It is hard to read about Russian imperialism and without comparing it to what I readily know about western European imperialism.* My sense of European imperialisation is characterized by the exploitation of primarily natural resources and secondarily, the exploitation of a native labor force. In the case of Russia’s annexation of Crimea and the Caucus, Buskovitch says, “Commercial motives played some role in the planning, for trade with and through Iran was assumed to be a viable path to enormous profits….” and goes on to say the lack of infrastructure meant that motive was essentially fruitless (Buskovitch, 263). Bushkovitch sounds unconvinced that trade or resources played a major role in Crimean annexation, and certainly does not suggest any commercial motives in the Finnish, Jewish, or Manchurian (except maybe the railroad). I am also unconvinced that economy played a large role in these efforts. I think looking back at Potemkin’s letter to Catherine II (1780) reveals some of the spirit that guided the militaristic expansion in the late nineteenth century:
“It is your duty to exalt the glory of Russia. Look what others have acquired without opposition: France took Corsica; the Austrians, without war, took more from the Turks in Moldavia than we did. There are no powers in Europe that would not divide Asia, Africa, and America among themselves. The acquisition of the Crimea can neither strengthen nor enrich you, but it will give you security. It will be a heavy blow, to be sure, but to whom? To the Turks! a still more compelling reason for you to act. Believe me, you will acquire immortal fame ·such as no other sovereign of Russia ever had. This glory will open the way to still further and greater glory: with the Crimea will come domination of the Black Sea; it will be in your power to blockade the Turks, to feed them or to starve them.” (Cracraft, 250).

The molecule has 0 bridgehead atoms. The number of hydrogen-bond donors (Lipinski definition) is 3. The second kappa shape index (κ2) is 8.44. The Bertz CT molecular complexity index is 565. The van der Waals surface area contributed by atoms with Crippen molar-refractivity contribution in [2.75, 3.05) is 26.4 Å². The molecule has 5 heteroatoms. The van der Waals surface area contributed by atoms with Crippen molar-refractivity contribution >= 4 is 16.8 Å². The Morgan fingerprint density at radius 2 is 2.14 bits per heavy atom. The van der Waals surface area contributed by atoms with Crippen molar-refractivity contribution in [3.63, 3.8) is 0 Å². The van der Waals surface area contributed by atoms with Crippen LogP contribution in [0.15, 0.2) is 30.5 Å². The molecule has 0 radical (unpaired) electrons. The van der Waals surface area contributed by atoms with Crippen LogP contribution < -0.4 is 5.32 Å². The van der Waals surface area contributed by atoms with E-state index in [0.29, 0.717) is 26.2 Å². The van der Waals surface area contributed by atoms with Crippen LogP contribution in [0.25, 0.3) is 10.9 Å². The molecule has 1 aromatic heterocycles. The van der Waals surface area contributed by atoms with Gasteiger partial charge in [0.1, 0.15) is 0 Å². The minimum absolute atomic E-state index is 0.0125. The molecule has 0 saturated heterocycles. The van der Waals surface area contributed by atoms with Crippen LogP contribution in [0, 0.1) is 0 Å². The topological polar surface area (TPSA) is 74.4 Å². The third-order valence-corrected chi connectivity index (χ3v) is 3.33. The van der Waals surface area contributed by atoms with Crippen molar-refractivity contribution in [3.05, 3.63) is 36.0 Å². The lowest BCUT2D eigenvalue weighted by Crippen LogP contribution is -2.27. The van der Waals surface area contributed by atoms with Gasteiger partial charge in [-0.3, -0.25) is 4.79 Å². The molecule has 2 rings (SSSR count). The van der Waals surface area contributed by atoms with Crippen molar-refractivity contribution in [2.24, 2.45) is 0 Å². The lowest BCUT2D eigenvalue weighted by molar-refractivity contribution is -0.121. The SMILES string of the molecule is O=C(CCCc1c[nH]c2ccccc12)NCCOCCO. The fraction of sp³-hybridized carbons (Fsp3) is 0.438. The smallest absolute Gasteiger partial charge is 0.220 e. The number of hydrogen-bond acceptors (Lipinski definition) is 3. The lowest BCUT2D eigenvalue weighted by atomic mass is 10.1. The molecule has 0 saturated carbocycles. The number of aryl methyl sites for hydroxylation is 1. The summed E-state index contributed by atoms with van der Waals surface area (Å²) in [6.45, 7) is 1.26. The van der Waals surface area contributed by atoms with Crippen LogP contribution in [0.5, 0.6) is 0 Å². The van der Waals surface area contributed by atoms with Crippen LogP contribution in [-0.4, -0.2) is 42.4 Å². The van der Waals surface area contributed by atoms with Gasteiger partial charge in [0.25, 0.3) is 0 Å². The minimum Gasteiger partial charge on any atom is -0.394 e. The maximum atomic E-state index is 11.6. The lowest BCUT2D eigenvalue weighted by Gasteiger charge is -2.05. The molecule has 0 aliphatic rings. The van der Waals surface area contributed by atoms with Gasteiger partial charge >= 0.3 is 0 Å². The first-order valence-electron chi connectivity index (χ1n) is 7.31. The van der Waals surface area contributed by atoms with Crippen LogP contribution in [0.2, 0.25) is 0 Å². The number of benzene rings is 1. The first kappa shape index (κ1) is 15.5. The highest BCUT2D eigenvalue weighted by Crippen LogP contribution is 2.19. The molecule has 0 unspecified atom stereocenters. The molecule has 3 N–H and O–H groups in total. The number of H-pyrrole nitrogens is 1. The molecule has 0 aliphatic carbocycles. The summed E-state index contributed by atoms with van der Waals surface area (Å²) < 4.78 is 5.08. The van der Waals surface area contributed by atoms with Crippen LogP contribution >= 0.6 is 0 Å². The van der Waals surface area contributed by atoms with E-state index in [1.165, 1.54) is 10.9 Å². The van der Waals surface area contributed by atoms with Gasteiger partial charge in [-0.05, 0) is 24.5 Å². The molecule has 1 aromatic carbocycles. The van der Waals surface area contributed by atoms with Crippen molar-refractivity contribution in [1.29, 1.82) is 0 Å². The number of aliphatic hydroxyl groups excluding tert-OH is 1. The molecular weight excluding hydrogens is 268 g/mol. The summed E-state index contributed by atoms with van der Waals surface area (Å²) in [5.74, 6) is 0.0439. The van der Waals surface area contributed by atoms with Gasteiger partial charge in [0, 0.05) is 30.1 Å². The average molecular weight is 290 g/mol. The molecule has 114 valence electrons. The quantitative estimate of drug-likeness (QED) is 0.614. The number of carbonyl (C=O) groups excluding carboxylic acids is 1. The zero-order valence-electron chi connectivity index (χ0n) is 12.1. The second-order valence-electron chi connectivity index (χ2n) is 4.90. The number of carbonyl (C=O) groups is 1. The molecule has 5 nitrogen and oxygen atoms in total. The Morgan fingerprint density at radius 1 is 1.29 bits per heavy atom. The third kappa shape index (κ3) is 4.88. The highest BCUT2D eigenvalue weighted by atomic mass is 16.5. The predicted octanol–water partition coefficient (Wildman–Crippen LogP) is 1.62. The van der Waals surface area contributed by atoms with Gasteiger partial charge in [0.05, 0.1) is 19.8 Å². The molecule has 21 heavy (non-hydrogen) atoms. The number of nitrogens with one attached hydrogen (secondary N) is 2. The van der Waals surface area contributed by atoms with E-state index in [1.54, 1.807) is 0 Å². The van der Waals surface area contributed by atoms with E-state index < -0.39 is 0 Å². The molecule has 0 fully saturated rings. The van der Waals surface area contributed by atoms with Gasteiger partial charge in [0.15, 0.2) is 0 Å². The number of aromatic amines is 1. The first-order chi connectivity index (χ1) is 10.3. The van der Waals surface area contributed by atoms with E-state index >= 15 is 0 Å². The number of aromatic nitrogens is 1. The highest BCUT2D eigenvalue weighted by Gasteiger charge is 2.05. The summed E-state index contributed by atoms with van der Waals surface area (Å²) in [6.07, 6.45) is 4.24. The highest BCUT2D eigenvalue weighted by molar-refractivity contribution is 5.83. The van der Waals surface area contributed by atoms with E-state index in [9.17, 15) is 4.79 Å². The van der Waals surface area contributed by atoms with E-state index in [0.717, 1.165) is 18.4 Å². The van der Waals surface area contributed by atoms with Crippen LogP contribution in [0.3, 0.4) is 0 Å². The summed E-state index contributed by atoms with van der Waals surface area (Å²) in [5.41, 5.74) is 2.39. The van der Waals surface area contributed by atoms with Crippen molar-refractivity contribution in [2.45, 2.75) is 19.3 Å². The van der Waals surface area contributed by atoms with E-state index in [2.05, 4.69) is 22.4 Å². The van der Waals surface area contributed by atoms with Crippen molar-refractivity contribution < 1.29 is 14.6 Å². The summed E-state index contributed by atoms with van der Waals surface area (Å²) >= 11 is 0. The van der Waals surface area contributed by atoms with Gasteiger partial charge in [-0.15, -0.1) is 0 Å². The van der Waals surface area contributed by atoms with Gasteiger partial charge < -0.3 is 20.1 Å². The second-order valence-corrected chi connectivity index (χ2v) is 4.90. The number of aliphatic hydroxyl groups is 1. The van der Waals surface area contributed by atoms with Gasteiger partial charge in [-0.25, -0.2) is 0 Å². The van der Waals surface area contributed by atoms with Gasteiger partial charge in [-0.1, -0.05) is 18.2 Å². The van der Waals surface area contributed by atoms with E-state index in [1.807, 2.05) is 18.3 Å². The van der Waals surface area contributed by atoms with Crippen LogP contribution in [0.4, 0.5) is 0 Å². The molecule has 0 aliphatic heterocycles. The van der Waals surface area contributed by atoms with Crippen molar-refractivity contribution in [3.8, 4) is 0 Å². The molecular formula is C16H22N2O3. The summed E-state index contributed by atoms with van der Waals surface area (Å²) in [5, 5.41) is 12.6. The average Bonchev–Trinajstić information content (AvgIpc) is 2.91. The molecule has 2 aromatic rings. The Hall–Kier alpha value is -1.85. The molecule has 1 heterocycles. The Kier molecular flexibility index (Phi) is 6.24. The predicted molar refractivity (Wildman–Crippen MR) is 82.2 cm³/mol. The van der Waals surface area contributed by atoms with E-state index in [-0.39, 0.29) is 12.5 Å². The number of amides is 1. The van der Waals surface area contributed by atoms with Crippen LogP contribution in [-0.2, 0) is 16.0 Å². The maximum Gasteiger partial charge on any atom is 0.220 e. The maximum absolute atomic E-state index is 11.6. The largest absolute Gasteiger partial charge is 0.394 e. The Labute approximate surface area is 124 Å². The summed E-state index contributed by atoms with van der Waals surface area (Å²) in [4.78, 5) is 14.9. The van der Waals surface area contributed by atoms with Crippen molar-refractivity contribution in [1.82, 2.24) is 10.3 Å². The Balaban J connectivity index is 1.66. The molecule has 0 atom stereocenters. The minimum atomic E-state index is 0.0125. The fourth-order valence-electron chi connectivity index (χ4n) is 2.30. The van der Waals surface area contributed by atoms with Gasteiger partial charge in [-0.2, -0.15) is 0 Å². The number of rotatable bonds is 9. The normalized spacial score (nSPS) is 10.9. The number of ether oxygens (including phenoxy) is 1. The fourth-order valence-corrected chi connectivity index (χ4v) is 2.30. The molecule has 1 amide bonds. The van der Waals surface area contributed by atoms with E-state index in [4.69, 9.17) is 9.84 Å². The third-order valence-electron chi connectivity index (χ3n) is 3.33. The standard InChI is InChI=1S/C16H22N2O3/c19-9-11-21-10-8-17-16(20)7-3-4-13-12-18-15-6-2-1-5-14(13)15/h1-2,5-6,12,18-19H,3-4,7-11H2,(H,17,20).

Russia’s imperial effort was social — its purpose was to pronounce dominance and superiority over people. Similar spirit is seen in the suppression of Jewish intellectual and administrative ambition. The Russian imperialism is characterized by its militant grip on the dominance of the state — the Romanov nobility.
It does not surprise me then that Bushkovitch can account for the rise of intelligentsia and populist movements brewing in the Caucus, Ukraine, and the Kazakh.
*I feel like comparing Russia’s political and militaristic moves to Europe in a very strict sense like this does some injustice to Russian history. However, the Russian ambition to emulate the showy power of western Europe complicates this, it is almost as if Russia was begging to be compared to Europe. I am still unsure if it is a decent way to assess the nature of their imperialism.
Also, for fun, here’s a painting I found that is by Taras Shevchenko, the Ukrainian serf that bought his freedom through his creative merit and became a vocal socialist. I found out that the painting is a direct replica of a painting by a Russian artist, Karl Bryullov, who was nearly a polar opposite of Shevchenko — of privileged birth and as an adult, an aristocrat and noble. I don’t know why Shevchenko produced this exact duplicate but I think the image is interesting.
Dream of a Grandmother and Granddaughter, ~1840. Image courtesy of the exhaustive Encyclopedia of Taras Shevchenko’s Works.